(Id., 2013 Ohio App. Lexis 44 at p. 54).

Further, the Widmer Court explained that “cross-examining Braley on the employment applications and the other information in the DD&M report would have only created a dispute about purely collateral matters, i.e., whether Braley fabricated various credentials over ten years ago for jobs unrelated to his position as lieutenant detective.  Braley was not on trial for fraud or misconduct, Widmer was on trial for murder, and examining this part of Braley’s past would only lead to surprise, jury confusion and a waste of time, which are the very reasons for the rule against impeachment on collateral matters.”  Id. at p. 47.

The Widmer Court then denied the defendant’s claim that a Brady violation occurred by concluding:

After a thorough review of the record below, we find that even if the allegedly suppressed evidence in the DD&M report could have helped the defense to cast some doubt on the police investigation under Kyles, it is not enough to establish materiality.  Id. at 109-110 (“[t]he mere possibility that an item of undisclosed information might have helped the defense, or might have affected the outcome of the trial, does not establish ‘materiality’ in the constitutional sense”).

Moreover, the suppressed information was not material impeachment evidence.  See Id. at 676-677; United States v. Jones, 399 F.3d 640, 648 (6th Cir. 2005).  Generally, impeachment evidence constitutes Brady material when the evidence relates directly to a key witness’s veracity on matters about which he or she has testified at trial.  See Giglio, 405 U.S. at 154.   However, as we discussed earlier, Braley was not a key witness, and the allegedly suppressed evidence pertained only to collateral matters that had nothing to do with Braley’s trial testimony.  See, e.g., People v. Fernandez, 249 A.D.2d 3, 5, 670 N.Y.S.2d 840 (1998) (“where the impeachment information has no bearing on defendant’s guilt or innocence, such as where the prosecution witness’s misconduct is completely unrelated to the trial at which he is testifying and [his] testimony is not crucial to the prosecution’s case, its nondisclosure does not constitute a Brady violation”).  Even if the new evidence was severely impeaching, the fact remains that Braley’s credibility was not determinative of Widmer’s guilt or innocence.  Instead, Braley’s testimony was simply cumulative to the considerable evidence bearing on Widmer’s guilt, and there is no reasonable probability that impeaching Braley would have resulted in a different outcome.  See Evid.R. 608(B); Agurs, 427 U.S. at 112; Jones, 399 F.3d at 648.

In sum, under the Brady line of cases, the prosecution has an obligation to disclose personnel information that could be utilized for impeachment purposes only if that information is material to the defendant’s guilt or level of punishment.  Moreover, materiality in the Brady sense requires disclosure, “if there is a reasonable probability that had the evidence been disclosed to the defense the result of the proceeding would have been different.”  Bagley, 473 U.S. at 682.  Thus, the burden of disclosure of evidence contained in personnel files, for impeachment purposes, under Brady, may not be as far-reaching as some prosecutors seem to believe.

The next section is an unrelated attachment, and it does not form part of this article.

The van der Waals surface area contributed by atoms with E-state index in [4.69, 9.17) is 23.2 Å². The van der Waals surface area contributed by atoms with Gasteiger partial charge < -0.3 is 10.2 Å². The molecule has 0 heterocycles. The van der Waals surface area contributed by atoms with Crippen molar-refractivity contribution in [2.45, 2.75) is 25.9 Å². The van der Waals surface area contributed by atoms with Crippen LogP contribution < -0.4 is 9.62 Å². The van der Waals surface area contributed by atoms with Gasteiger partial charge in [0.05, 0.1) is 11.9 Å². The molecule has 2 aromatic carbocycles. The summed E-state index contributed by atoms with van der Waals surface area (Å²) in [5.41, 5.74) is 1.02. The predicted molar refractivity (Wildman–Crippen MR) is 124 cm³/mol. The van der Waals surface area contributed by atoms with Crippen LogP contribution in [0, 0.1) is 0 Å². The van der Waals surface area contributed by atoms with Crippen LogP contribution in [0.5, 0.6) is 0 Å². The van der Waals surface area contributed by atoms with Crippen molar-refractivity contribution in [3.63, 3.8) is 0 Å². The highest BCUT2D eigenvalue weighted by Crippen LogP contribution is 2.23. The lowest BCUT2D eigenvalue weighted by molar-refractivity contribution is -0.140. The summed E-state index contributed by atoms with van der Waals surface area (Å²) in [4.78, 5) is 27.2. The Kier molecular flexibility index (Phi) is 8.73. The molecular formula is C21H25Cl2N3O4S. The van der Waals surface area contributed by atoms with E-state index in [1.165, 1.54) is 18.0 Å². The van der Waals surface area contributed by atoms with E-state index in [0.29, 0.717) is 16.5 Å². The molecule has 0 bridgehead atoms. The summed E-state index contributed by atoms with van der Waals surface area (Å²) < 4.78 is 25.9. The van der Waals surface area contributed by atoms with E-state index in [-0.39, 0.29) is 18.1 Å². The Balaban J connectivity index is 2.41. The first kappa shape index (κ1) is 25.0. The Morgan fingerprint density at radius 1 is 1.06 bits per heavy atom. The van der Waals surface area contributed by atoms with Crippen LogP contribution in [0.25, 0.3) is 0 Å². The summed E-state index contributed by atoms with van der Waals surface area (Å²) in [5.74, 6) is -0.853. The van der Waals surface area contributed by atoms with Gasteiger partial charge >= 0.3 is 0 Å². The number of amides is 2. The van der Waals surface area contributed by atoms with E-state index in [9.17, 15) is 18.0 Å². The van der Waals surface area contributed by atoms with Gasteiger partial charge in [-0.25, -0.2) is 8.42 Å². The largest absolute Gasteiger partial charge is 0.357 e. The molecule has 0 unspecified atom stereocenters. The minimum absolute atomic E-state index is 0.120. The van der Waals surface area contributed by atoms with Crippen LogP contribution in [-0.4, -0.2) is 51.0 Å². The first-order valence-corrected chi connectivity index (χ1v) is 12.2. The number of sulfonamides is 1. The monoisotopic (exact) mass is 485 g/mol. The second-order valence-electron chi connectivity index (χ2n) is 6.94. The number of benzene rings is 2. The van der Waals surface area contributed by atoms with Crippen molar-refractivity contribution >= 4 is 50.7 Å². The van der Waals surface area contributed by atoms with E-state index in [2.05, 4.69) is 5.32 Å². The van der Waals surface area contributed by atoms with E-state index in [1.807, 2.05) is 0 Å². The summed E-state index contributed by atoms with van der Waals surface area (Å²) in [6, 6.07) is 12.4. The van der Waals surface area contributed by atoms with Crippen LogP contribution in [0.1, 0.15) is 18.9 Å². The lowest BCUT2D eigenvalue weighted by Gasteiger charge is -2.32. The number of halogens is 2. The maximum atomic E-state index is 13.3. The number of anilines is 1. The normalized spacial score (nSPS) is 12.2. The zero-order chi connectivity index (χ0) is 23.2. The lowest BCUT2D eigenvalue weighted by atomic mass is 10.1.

[1] This purported obligation to disclose personnel records has been described to me, at times, in the broadest possible terms.  However, the information actually required to be disclosed concerns only information that is material to guilt or punishment.  Notwithstanding that, I have been told that some prosecutors are requiring that all disciplinary records be provided on an ongoing basis.

[2] It appears to me that this explanation of Brady, to include evidence that may be utilized to impeach a prosecution witness, is the genesis of the perceived obligation to disclose disciplinary records of law enforcement officers, especially if the investigation resulted in a finding of dishonesty.

Last Updated (Monday, 17 March 2014 17:50)

 

In Defense of Collective Bargaining

A team of OPBA attorneys recently completed a lengthy odyssey when the Ohio Supreme Court refused to accept for review the appeal of the City of Munroe Falls (The “City”) in the case captioned City of Munroe Falls v. State Employment Relations Board, et al., Case No. 13-0266 (2013).

The case began in the spring of 2010, when the City, for the first time, refused to bargain with the OPBA concerning a successor contract for a bargaining unit of Sergeants.

The City initially claimed it had no duty to bargain because the bargaining unit only contained one member and, thus, was not subject to the Collective Bargaining Act - - R.C. Chapter 4117, purportedly due to the fact that it could not “collectively” bargain with a unit containing only one member.[1]

In response to the City’s refusal to bargain, the OPBA filed an Unfair Labor Practice Charge (the “Charge”) with the State Employment Relations Board (“SERB”), on or about September 10, 2010.

SERB investigated the OPBA’s Charge and on October 14, 2010, determined that there existed probable cause to believe that the City violated R.C. §§4117.11(A)(1) & (A)(5) by refusing to bargain a successor contract for the Sergeant’s bargaining unit.

As the case at SERB proceeded through the hearing process, the City’s theory of the case took an interesting turn.  In addition to its more pedestrian arguments that single member bargaining units abated as a matter of law, the City began to broadly also assert that R.C. Chapter 4117 was unconstitutional, in that it allegedly violated Section 3, Article XVIII of the Ohio Constitution and that it was an improper delegation of legislative authority.